No easy solution for neighbourhood ‘overrun’ by prostitution
For Jessica Leung, the discarded needle at the foot of her front steps was a rude awakening.
“We’ve been making offers on houses in the neighbourhood since January,” Leung said. “We were desperate to get into this neighbourhood for the schools and just for the proximity to everything. I think the reality has been a little bit different.”
Since Leung and her family moved in to their million-dollar home in East Vancouver’s Kensington-Cedar Cottage neighbourhood in May, they’ve found that -- for all its desirable qualities -- their new address is also a hotbed of sex work and drug use.
“It’s not just the needle,” she told CTV News. “I’ve phoned the police since we’ve been here probably six times for open prostitution, open drug-dealing, on the street in the middle of the day -- 2 o’clock in the afternoon.”
Residents in the neighbourhood say they routinely find used condoms, needles, and discarded clothing on their properties. Some say they’ve even caught sex workers and their clients in the act.
“Basically, we’re being overrun by prostitution,” said Bob Larson, who has lived in the neighbourhood for seven years.
“I don’t have an issue with prostitution in general,” he said, but lately “it’s getting out of control. It’s way too much, unfortunately.”
The problem has gotten so severe that earlier this year neighbours circulated a petition calling on the city to do something. More than 400 people signed on, but little has changed as a result.
Many of the residents who signed that petition are parents of young children, who say they don't even feel safe taking their children outside in their own neighbourhoods, even during the day.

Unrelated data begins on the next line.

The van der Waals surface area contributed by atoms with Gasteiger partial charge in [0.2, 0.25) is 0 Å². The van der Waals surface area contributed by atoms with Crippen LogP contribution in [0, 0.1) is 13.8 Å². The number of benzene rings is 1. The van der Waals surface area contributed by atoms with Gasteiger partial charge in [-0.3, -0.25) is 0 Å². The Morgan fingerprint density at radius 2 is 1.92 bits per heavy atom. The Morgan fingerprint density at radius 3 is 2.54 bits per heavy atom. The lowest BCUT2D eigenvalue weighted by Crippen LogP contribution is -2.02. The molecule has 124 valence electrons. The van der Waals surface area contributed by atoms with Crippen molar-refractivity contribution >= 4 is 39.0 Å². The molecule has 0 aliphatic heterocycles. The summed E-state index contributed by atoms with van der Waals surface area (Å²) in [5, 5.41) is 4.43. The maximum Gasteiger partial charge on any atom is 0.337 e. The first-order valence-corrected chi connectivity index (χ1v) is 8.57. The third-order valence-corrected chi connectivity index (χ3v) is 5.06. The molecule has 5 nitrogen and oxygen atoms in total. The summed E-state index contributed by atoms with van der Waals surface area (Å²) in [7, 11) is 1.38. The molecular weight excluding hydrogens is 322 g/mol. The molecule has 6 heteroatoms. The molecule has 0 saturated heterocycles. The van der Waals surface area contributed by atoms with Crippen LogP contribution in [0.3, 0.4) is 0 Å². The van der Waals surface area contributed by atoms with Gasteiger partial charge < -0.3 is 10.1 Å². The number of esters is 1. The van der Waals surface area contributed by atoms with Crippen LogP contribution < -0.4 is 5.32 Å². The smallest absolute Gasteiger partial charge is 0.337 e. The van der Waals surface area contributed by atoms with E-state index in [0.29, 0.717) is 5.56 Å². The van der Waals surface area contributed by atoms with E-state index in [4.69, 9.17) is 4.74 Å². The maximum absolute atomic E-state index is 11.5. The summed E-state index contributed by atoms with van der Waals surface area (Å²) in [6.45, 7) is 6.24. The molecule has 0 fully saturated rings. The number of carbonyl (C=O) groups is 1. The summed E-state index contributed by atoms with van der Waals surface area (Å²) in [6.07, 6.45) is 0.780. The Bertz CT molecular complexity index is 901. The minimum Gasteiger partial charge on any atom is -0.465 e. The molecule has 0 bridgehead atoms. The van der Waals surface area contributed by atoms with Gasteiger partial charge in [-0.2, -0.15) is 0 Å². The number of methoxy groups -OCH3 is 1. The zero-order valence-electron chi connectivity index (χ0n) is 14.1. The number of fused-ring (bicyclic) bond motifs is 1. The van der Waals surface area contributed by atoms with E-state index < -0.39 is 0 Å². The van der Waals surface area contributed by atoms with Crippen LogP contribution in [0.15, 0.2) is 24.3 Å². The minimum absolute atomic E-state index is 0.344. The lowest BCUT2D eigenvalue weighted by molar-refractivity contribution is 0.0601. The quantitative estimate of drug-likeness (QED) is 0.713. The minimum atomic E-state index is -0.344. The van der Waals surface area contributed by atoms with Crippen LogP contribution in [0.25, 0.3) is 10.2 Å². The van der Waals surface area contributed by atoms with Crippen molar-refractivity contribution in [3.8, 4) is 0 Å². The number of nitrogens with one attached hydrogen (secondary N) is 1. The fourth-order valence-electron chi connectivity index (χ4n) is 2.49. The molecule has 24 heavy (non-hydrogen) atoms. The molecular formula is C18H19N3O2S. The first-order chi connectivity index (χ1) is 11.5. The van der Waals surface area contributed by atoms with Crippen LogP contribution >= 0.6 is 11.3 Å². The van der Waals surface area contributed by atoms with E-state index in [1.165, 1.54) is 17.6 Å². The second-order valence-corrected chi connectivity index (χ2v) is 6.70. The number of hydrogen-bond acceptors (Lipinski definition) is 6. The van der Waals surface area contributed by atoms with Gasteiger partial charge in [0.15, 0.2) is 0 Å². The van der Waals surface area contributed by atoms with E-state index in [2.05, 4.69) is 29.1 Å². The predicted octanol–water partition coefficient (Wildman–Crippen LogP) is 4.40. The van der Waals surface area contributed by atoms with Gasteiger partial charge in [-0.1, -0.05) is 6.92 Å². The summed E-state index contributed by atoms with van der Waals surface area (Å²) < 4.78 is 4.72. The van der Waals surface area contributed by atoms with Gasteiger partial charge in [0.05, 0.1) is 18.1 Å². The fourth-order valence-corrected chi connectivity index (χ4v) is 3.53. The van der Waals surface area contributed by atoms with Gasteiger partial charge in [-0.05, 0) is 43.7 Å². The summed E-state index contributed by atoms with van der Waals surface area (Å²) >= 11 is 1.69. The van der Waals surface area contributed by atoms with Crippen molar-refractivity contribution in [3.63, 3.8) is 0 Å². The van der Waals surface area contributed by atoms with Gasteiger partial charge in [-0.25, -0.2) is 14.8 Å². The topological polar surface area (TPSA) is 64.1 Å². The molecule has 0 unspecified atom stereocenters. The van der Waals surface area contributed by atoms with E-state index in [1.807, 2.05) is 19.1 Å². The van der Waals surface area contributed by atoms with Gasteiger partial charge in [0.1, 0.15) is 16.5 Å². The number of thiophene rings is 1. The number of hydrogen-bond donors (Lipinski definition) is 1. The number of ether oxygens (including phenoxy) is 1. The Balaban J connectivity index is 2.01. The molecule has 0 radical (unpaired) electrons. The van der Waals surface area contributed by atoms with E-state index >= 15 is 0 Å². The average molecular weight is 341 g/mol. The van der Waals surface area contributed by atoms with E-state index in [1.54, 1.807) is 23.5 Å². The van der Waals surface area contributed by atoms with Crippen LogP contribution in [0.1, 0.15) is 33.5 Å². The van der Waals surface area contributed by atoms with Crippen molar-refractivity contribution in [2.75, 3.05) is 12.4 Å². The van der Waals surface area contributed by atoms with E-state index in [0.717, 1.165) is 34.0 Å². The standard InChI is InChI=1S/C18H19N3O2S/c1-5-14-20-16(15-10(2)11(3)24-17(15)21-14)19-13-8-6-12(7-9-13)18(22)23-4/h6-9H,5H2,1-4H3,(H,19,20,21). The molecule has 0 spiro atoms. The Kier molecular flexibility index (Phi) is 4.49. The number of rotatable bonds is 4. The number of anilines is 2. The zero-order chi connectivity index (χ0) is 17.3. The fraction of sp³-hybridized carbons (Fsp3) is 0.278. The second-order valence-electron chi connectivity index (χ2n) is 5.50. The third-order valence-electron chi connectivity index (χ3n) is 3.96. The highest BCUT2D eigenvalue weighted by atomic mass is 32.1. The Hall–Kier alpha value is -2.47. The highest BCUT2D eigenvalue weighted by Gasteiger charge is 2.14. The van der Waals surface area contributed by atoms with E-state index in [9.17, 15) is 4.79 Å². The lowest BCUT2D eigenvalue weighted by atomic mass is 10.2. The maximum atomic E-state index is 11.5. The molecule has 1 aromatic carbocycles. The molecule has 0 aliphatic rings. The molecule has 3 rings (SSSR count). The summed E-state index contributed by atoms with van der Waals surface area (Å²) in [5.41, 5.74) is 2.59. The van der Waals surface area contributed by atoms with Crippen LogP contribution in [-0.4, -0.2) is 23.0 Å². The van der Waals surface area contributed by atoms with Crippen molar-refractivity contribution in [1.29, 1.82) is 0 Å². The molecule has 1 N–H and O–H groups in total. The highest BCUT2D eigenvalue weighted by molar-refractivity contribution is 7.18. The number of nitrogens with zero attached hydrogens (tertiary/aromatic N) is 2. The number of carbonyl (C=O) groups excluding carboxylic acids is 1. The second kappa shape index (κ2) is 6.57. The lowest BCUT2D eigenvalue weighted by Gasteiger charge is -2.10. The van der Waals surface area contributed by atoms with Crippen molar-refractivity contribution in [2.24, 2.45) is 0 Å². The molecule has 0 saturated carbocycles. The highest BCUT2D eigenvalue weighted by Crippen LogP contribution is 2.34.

Confrontations with sometimes hostile sex trade workers have forced them to teach their kids some tough life lessons at a young age.
“I'd love my son to walk to school by himself, but I don't feel safe,” said resident Ewart Aitken. “They're aggressive in the morning.”
Politicians, police, and city officials have met with residents numerous times, and Vancouver-Kingsway MP Don Davies says their concerns are legitimate.
“Everyone agrees that street-level sex work should not take place in residential neighbourhoods, near schools or children,” Davies said in a statement. “We’d like to see a federal government that plays a more positive role in this issue.”
Responsibility for drafting new prostitution regulations fell to the federal government in 2013, when the Supreme Court of Canada struck down laws prohibiting brothels, living on the avails of prostitution, and communicating in public with clients.
Last fall, Parliament passed Bill C-36, which criminalized the buying -- but not the selling -- of sex. Critics argue that this change actually hurts sex workers, forcing them into more dangerous situations in order to protect their clients.
Whether a different approach to the legality of prostitution would help reduce the evidence of it that piles up daily near Kingsway in Kensington-Cedar Cottage remains to be seen.
For now, residents agree that it’s a complex problem, but they’re hoping to see more police and less prostitution.
“I hope that people understand that we’re wanting to make a change in the community that’s for the better,” Leung said. “We want to raise our family here. We don’t want to move. We want to stay.”
With files from CTV Vancouver’s Sarah MacDonald